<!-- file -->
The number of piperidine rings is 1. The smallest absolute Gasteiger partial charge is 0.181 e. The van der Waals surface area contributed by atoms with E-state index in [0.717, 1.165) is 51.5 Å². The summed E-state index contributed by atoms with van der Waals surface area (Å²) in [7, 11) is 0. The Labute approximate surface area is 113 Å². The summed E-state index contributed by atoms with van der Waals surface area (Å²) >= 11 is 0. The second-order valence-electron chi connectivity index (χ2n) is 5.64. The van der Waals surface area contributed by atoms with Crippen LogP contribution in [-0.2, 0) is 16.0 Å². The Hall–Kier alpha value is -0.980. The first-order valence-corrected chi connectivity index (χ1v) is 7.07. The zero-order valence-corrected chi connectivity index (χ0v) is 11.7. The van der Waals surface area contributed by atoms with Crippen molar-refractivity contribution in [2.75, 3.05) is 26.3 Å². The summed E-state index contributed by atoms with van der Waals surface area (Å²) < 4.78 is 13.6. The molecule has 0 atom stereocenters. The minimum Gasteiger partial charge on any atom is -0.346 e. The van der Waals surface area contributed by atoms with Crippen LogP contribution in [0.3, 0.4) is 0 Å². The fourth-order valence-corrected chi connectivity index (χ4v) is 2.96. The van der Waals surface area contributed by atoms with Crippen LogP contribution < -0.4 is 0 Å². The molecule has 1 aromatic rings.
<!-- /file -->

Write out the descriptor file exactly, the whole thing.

The number of piperidine rings is 1. The smallest absolute Gasteiger partial charge is 0.181 e. The van der Waals surface area contributed by atoms with E-state index in [0.717, 1.165) is 51.5 Å². The summed E-state index contributed by atoms with van der Waals surface area (Å²) in [7, 11) is 0. The Labute approximate surface area is 113 Å². The summed E-state index contributed by atoms with van der Waals surface area (Å²) >= 11 is 0. The second-order valence-electron chi connectivity index (χ2n) is 5.64. The van der Waals surface area contributed by atoms with Crippen LogP contribution in [-0.2, 0) is 16.0 Å². The Hall–Kier alpha value is -0.980. The first-order valence-corrected chi connectivity index (χ1v) is 7.07. The zero-order valence-corrected chi connectivity index (χ0v) is 11.7. The van der Waals surface area contributed by atoms with Crippen molar-refractivity contribution in [2.75, 3.05) is 26.3 Å². The summed E-state index contributed by atoms with van der Waals surface area (Å²) < 4.78 is 13.6. The molecule has 0 atom stereocenters. The minimum Gasteiger partial charge on any atom is -0.346 e. The van der Waals surface area contributed by atoms with Crippen LogP contribution in [0.3, 0.4) is 0 Å². The fourth-order valence-corrected chi connectivity index (χ4v) is 2.96. The van der Waals surface area contributed by atoms with Crippen LogP contribution < -0.4 is 0 Å². The molecule has 1 aromatic rings.